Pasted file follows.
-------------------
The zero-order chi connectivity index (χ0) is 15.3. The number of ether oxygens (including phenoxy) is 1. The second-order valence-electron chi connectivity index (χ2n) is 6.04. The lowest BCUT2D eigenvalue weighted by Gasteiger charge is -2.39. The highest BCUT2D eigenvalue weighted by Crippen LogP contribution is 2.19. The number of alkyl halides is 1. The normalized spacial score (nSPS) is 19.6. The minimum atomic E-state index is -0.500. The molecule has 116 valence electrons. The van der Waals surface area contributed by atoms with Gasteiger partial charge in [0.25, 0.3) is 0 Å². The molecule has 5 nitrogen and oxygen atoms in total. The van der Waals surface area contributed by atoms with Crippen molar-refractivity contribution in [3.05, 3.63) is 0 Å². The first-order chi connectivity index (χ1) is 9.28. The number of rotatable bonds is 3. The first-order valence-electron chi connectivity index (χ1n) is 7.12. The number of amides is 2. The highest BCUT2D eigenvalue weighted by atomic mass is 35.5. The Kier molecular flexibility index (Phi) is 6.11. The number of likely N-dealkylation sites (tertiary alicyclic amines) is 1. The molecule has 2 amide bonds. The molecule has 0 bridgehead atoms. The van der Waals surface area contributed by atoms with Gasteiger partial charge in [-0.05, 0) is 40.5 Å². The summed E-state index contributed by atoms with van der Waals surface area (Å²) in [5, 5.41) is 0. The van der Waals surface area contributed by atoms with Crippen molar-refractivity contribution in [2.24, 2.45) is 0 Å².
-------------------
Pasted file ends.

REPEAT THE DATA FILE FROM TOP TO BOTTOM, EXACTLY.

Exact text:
The zero-order chi connectivity index (χ0) is 15.3. The number of ether oxygens (including phenoxy) is 1. The second-order valence-electron chi connectivity index (χ2n) is 6.04. The lowest BCUT2D eigenvalue weighted by Gasteiger charge is -2.39. The highest BCUT2D eigenvalue weighted by Crippen LogP contribution is 2.19. The number of alkyl halides is 1. The normalized spacial score (nSPS) is 19.6. The minimum atomic E-state index is -0.500. The molecule has 116 valence electrons. The van der Waals surface area contributed by atoms with Gasteiger partial charge in [0.25, 0.3) is 0 Å². The molecule has 5 nitrogen and oxygen atoms in total. The van der Waals surface area contributed by atoms with Crippen molar-refractivity contribution in [3.05, 3.63) is 0 Å². The first-order chi connectivity index (χ1) is 9.28. The number of rotatable bonds is 3. The first-order valence-electron chi connectivity index (χ1n) is 7.12. The number of amides is 2. The highest BCUT2D eigenvalue weighted by atomic mass is 35.5. The Kier molecular flexibility index (Phi) is 6.11. The number of likely N-dealkylation sites (tertiary alicyclic amines) is 1. The molecule has 2 amide bonds. The molecule has 0 bridgehead atoms. The van der Waals surface area contributed by atoms with Gasteiger partial charge in [-0.05, 0) is 40.5 Å². The summed E-state index contributed by atoms with van der Waals surface area (Å²) in [5, 5.41) is 0. The van der Waals surface area contributed by atoms with Crippen molar-refractivity contribution in [2.24, 2.45) is 0 Å².